If you're planning a trip to Long Island, New York, in the fall, you'll enjoy comfortable temperatures while exploring the area. You'll also have the benefit of seeing Long Island's trees change from lush green to blazing red, yellow, and orange.
It's time to get outdoors to enjoy this special time of the year. In the fall, you can enjoy hiking, explore historic sites, pick apples, and even get a scare at one of Long Island's most haunted places.
Hike Through Long Island's Autumn Landscapes
Long Island, New York, is home to several hiking trails such as the ones in Garvies Point Preserve that lead down to a quiet beach. There are also some wonderful wildlife refuges such as the Oyster Bay National Wildlife Refuge.
At the Nature Conservancy’s Uplands Farm Sanctuary, which retains the look and feel of the old farm, you can hike a double-loop trail surrounded by red cedar, oak, hickory, and other tall trees that put on a colorful display in the fall.
Long Island in the fall is a great place and time to go apple picking. You'll have a glorious day in the orchard and then can bring home a bounty of apples right at their peak, great for eating raw or using in homemade apple pie, apple crisp, applesauce, apple muffins, or apple fritters.
There are a variety of farms on Long Island for pumpkin and apple picking. Fort Salonga Farm features dwarf, 6-foot trees with fruits just 18 inches from the ground. This makes it easy for the children. And, at The Milk Pail Farmstand, you can enjoy apple cider, fresh apples, and apple pie.
Many Long Island pumpkin farms also offer seasonal fun such as corn mazes and Halloween events. Some sell already-picked pumpkins. There are so many Long Island farms where you can pick your own pumpkins that you'll have a hard time choosing just one.
In addition, Farms like Brightwater's in Bay Shore offer a full-blown harvest festival. Farview Farm in Bridgehampton has a large corn maze to entertain adventurous children.
Each year's harvest is different so call ahead or visit the farm websites to double-check the times and days these farms are open to the public.
To celebrate Halloween, read about Long Island's most haunted places—or visit one if you dare! If you are feeling brave, you will surely get a good fright at one of these top haunted spots on Long Island. Stories about paranormal sightings at places like an abandoned psychiatric hospital or the Fire Island Light House will give you goosebumps.
Fall is a great time to stroll the sands of Long Island's beaches plus you won't have to pay a daily fee or buy a season pass. The high temperatures of summer are gone, summer crowds have dwindled, and you can breathe in the salt air and listen to the soothing sounds of the surf. Long Island has a variety of beautiful beaches on both its north and south shores.
Long Island in the fall is a great place and time to take a leisurely walk through some of the area's beautiful public gardens. Explore arboretums, formal gardens, woodlands, greenhouses, and gardens on the grounds of historic homes. If you enjoy Japanese gardens, visit LongHouse Reserve or John P. Humes Japanese Stroll Garden.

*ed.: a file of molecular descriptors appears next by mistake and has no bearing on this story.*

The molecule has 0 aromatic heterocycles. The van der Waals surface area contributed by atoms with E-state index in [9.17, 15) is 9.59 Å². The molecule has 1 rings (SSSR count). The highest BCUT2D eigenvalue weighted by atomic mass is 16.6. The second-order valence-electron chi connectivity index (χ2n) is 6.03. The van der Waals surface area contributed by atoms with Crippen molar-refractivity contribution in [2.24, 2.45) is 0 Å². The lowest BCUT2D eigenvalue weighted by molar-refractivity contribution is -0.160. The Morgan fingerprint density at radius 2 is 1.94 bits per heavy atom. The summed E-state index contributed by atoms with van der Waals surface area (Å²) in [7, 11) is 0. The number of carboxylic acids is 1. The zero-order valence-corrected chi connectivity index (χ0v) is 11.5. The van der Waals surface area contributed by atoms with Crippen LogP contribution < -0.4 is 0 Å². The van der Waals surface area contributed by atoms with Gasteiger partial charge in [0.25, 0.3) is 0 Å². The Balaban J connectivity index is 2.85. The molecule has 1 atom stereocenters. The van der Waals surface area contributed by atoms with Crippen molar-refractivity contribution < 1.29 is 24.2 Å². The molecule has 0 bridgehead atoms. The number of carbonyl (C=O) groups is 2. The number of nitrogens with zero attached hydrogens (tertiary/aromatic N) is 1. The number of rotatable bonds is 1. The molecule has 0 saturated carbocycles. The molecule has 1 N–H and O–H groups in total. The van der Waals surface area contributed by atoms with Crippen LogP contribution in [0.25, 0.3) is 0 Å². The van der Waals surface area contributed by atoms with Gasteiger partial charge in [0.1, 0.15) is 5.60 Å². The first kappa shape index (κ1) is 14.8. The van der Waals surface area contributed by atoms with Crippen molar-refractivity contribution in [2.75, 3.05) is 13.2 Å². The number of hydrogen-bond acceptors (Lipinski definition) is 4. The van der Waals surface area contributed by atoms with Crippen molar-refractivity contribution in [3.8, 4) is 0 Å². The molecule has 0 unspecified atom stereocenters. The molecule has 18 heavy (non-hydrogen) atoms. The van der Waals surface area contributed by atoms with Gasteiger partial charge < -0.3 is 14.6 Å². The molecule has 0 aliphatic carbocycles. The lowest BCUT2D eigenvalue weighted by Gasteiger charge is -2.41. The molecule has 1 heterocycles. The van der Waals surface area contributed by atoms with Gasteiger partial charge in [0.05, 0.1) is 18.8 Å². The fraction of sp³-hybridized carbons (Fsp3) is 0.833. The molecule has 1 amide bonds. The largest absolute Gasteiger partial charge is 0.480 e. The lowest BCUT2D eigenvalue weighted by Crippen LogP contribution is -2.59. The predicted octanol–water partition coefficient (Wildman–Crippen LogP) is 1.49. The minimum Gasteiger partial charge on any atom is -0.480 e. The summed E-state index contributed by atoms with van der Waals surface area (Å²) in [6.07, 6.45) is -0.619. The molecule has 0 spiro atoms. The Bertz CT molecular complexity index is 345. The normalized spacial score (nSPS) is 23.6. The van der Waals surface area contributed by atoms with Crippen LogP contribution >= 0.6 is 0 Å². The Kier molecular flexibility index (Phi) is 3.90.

The Nassau County Museum of Art in Roslyn Harbor, NY, features exhibits of major artists in its Gold Coast Georgian mansion. Beyond the mansion, you can wander through 145 acres of fields, woods, ponds, and formal gardens where sculptures by Niki de Saint Phalle, Fernando Botero, Tom Otterness, Alexander Calder, and other luminaries adorn the outdoor setting.
Sit back aboard a pontoon boat leaving from Stony Brook Harbor for a 1.5-hour cruise through the wetlands. An onboard naturalist will entertain you with facts about the history, geology, and ecology of this 88-acre wetlands preserve.
It's great to jog or take long walks with your dog on Long Island in the fall, but some places in Nassau and Suffolk won't allow your canine friend.
Fortunately, there are designated dog runs on Long Island where your dog is welcome. Some are fenced off-leash parks and others are dog-friendly trails where you need to keep your dog with you on a leash.
Surprisingly, beautiful parks like Bailey Arboretum welcome on-leash dogs in their 42-acres of gardens. Sagamore Hill National Historic Site allows leashed dogs on the 83-acre property that surrounds the home of former U.S. President Teddy Roosevelt who was a dog lover.
Both you and your dog will easily make friends as you walk.
Have a Long Island getaway at places such as the award-winning Glen Cove Mansion built in 1910 or the historic Oheka Castle reminiscent of a French chateau.
Other ideal fall getaways are in the Hamptons (now that the summer crowds have left) and Long Island wine country.
From seafood restaurants to vegetarian restaurants to outdoor dining and everything in between, Long Island offers a wealth of great places to eat. You'll find casual and upscale restaurants offering South Indian favorites, fresh catches of the day, and beautiful water views.
The Clam Bar in Napeague is a place where you order at the window and sit outside. They are known for their fresh locally-sourced fish that make menu items like lobster macaroni and cheese, grilled swordfish, and “Montauk Pearl” oysters especially tasty. And, if you want something more upscale, try the fresh fish at the Crows Nest in Montauk.
Taking a drive and stopping for a meal can make for a fun outing. Visit a brewery or go wine tasting on Long Island's North Fork.
Explore Long Island's Neighborhoods
Now that the weather is pleasant, take a walk or drive through some of Long Island's many wonderful neighborhoods. From Oyster Bay, once home to Teddy Roosevelt's "Summer White House," to the Lloyd Neck neighborhood where Brad Pitt and Angelina Jolie once rented a luxurious estate, Long Island's neighborhoods offer great scenery and attractions. Also, consider taking an Oyster Bay walking and driving tour or a walking tour of the Port Washington waterfront.